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The Article Was Written/Published By: Tim Brookes

Amazon’s Free IMDb Streaming Service Arrives on Chromecast with Google TV

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Amazon’s fledgling IMDb TV streaming service is now available on Chromecast with Google TV and other devices running the Android TV software. Like Crackle or The Roku Channel, IMDb TV is a free streaming service with hit shows and movies from Amazon Prime Video, Dreamworks, and even Disney.

Read This Article on Review Geek ›

Source: https://www.reviewgeek.com/72294/amazons-free-imdb-streaming-service-arrives-on-chromecast-with-google-tv/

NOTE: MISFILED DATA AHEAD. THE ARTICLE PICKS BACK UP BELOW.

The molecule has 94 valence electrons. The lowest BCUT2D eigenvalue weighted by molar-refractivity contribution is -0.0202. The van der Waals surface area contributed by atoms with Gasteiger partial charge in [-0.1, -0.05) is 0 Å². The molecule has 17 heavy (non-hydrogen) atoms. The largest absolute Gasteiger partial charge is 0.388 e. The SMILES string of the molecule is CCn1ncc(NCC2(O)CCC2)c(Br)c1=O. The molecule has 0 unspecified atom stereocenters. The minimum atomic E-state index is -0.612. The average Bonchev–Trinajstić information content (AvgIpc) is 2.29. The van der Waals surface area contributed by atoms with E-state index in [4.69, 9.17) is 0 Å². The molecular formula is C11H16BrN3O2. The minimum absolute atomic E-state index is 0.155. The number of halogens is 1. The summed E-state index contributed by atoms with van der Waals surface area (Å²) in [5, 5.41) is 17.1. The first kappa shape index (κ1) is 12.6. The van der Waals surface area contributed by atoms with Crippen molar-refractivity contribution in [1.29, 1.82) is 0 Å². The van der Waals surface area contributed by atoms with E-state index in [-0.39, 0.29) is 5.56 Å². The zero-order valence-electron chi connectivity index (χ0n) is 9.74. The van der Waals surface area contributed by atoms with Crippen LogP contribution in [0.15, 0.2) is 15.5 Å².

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The Article Was Written/Published By: Andrew Heinzman

Everything You Need to Set Up a Plex Server

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A Plex Media Server makes it easy to stream or share your movie and music collection the same way that you stream Netflix or Hulu. No hassle, no fuss, just dump all your media in the server and stream it to any device. But setting up a Plex server is easier said than done, especially when there are so many different devices that can function as a Plex server.

Read This Article on Review Geek ›

Source: https://www.reviewgeek.com/70552/everything-you-need-to-set-up-a-plex-server/
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The Article Was Written/Published By: Andrew Heinzman

Update Your New Chromecast to Fix Its Stupid Reboot Bug

Chromecast with Google TV's USB-C portJustin Duino